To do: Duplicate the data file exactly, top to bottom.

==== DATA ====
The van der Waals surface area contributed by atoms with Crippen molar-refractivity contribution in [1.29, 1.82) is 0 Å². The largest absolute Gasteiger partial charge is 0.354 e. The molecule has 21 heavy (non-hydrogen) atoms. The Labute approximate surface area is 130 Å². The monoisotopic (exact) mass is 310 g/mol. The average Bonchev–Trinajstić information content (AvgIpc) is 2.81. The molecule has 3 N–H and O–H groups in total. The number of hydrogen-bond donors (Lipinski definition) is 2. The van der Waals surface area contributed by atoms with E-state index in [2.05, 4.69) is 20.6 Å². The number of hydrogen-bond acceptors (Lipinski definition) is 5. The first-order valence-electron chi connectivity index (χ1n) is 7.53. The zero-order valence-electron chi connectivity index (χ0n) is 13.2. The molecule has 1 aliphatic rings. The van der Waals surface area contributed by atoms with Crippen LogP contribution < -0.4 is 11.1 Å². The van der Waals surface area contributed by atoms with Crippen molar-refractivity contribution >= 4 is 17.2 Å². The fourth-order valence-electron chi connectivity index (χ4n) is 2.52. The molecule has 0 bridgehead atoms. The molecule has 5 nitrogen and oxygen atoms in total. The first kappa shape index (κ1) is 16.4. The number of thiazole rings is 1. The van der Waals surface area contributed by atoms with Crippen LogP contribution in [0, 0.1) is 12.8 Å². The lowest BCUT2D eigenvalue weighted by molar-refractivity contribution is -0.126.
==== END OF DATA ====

The van der Waals surface area contributed by atoms with Crippen molar-refractivity contribution in [1.29, 1.82) is 0 Å². The largest absolute Gasteiger partial charge is 0.354 e. The molecule has 21 heavy (non-hydrogen) atoms. The Labute approximate surface area is 130 Å². The monoisotopic (exact) mass is 310 g/mol. The average Bonchev–Trinajstić information content (AvgIpc) is 2.81. The molecule has 3 N–H and O–H groups in total. The number of hydrogen-bond donors (Lipinski definition) is 2. The van der Waals surface area contributed by atoms with E-state index in [2.05, 4.69) is 20.6 Å². The number of hydrogen-bond acceptors (Lipinski definition) is 5. The first-order valence-electron chi connectivity index (χ1n) is 7.53. The zero-order valence-electron chi connectivity index (χ0n) is 13.2. The molecule has 1 aliphatic rings. The van der Waals surface area contributed by atoms with Crippen LogP contribution < -0.4 is 11.1 Å². The van der Waals surface area contributed by atoms with Crippen molar-refractivity contribution >= 4 is 17.2 Å². The fourth-order valence-electron chi connectivity index (χ4n) is 2.52. The molecule has 0 bridgehead atoms. The molecule has 5 nitrogen and oxygen atoms in total. The first kappa shape index (κ1) is 16.4. The number of thiazole rings is 1. The van der Waals surface area contributed by atoms with Crippen LogP contribution in [0, 0.1) is 12.8 Å². The lowest BCUT2D eigenvalue weighted by molar-refractivity contribution is -0.126.